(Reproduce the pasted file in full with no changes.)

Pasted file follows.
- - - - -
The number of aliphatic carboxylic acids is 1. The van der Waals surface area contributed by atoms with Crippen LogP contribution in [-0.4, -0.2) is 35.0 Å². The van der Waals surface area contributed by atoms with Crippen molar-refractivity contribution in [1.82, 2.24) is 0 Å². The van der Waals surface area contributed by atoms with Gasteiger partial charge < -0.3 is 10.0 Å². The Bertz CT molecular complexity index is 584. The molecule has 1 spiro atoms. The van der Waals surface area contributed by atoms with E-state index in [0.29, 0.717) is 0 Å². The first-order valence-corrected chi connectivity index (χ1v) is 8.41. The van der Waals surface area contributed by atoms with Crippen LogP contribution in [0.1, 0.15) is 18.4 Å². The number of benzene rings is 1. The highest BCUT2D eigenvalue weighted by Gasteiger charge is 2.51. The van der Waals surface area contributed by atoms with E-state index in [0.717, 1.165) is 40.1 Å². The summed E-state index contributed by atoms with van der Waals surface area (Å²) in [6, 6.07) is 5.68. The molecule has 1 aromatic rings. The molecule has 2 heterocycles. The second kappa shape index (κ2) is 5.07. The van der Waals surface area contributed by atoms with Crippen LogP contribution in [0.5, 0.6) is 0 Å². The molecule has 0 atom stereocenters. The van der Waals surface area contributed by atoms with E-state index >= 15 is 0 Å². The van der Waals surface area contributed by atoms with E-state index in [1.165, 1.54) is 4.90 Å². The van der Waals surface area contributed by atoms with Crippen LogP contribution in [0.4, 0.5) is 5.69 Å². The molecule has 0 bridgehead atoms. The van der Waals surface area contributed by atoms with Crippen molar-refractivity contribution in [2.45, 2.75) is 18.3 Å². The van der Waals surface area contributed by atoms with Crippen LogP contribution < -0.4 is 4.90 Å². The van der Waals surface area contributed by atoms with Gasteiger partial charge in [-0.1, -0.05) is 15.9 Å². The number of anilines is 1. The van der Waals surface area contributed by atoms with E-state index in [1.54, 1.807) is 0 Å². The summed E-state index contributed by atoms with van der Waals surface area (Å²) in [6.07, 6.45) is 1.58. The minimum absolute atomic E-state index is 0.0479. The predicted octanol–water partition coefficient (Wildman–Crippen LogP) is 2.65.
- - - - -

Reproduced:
The number of aliphatic carboxylic acids is 1. The van der Waals surface area contributed by atoms with Crippen LogP contribution in [-0.4, -0.2) is 35.0 Å². The van der Waals surface area contributed by atoms with Crippen molar-refractivity contribution in [1.82, 2.24) is 0 Å². The van der Waals surface area contributed by atoms with Gasteiger partial charge < -0.3 is 10.0 Å². The Bertz CT molecular complexity index is 584. The molecule has 1 spiro atoms. The van der Waals surface area contributed by atoms with E-state index in [0.29, 0.717) is 0 Å². The first-order valence-corrected chi connectivity index (χ1v) is 8.41. The van der Waals surface area contributed by atoms with Crippen LogP contribution in [0.1, 0.15) is 18.4 Å². The number of benzene rings is 1. The highest BCUT2D eigenvalue weighted by Gasteiger charge is 2.51. The van der Waals surface area contributed by atoms with E-state index in [0.717, 1.165) is 40.1 Å². The summed E-state index contributed by atoms with van der Waals surface area (Å²) in [6, 6.07) is 5.68. The molecule has 1 aromatic rings. The molecule has 2 heterocycles. The second kappa shape index (κ2) is 5.07. The van der Waals surface area contributed by atoms with Crippen LogP contribution in [0.5, 0.6) is 0 Å². The molecule has 0 atom stereocenters. The van der Waals surface area contributed by atoms with E-state index >= 15 is 0 Å². The van der Waals surface area contributed by atoms with E-state index in [1.165, 1.54) is 4.90 Å². The van der Waals surface area contributed by atoms with Crippen LogP contribution in [0.4, 0.5) is 5.69 Å². The molecule has 0 bridgehead atoms. The van der Waals surface area contributed by atoms with Crippen molar-refractivity contribution in [2.45, 2.75) is 18.3 Å². The van der Waals surface area contributed by atoms with Crippen LogP contribution < -0.4 is 4.90 Å². The van der Waals surface area contributed by atoms with Gasteiger partial charge in [-0.1, -0.05) is 15.9 Å². The number of anilines is 1. The van der Waals surface area contributed by atoms with E-state index in [1.54, 1.807) is 0 Å². The summed E-state index contributed by atoms with van der Waals surface area (Å²) in [6.07, 6.45) is 1.58. The minimum absolute atomic E-state index is 0.0479. The predicted octanol–water partition coefficient (Wildman–Crippen LogP) is 2.65.